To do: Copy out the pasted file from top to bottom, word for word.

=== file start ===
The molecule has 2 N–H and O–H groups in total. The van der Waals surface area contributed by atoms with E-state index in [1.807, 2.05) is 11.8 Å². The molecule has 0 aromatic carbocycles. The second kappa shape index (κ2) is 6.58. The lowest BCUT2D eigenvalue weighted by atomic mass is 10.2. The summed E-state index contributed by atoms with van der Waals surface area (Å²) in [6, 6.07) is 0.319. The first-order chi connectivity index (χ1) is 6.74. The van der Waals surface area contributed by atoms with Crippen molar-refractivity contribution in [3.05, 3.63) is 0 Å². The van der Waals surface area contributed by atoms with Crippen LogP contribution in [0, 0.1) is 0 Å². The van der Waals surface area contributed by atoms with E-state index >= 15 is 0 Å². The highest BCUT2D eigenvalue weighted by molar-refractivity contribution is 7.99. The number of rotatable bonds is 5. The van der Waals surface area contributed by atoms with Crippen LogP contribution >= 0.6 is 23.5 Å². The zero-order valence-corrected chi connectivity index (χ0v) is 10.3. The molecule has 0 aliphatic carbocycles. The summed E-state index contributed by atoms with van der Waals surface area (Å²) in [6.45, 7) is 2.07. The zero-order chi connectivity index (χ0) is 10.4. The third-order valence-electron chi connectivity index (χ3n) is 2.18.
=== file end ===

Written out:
The molecule has 2 N–H and O–H groups in total. The van der Waals surface area contributed by atoms with E-state index in [1.807, 2.05) is 11.8 Å². The molecule has 0 aromatic carbocycles. The second kappa shape index (κ2) is 6.58. The lowest BCUT2D eigenvalue weighted by atomic mass is 10.2. The summed E-state index contributed by atoms with van der Waals surface area (Å²) in [6, 6.07) is 0.319. The first-order chi connectivity index (χ1) is 6.74. The van der Waals surface area contributed by atoms with Crippen molar-refractivity contribution in [3.05, 3.63) is 0 Å². The van der Waals surface area contributed by atoms with Crippen LogP contribution in [0, 0.1) is 0 Å². The van der Waals surface area contributed by atoms with E-state index >= 15 is 0 Å². The highest BCUT2D eigenvalue weighted by molar-refractivity contribution is 7.99. The number of rotatable bonds is 5. The van der Waals surface area contributed by atoms with Crippen LogP contribution >= 0.6 is 23.5 Å². The zero-order valence-corrected chi connectivity index (χ0v) is 10.3. The molecule has 0 aliphatic carbocycles. The summed E-state index contributed by atoms with van der Waals surface area (Å²) in [6.45, 7) is 2.07. The zero-order chi connectivity index (χ0) is 10.4. The third-order valence-electron chi connectivity index (χ3n) is 2.18.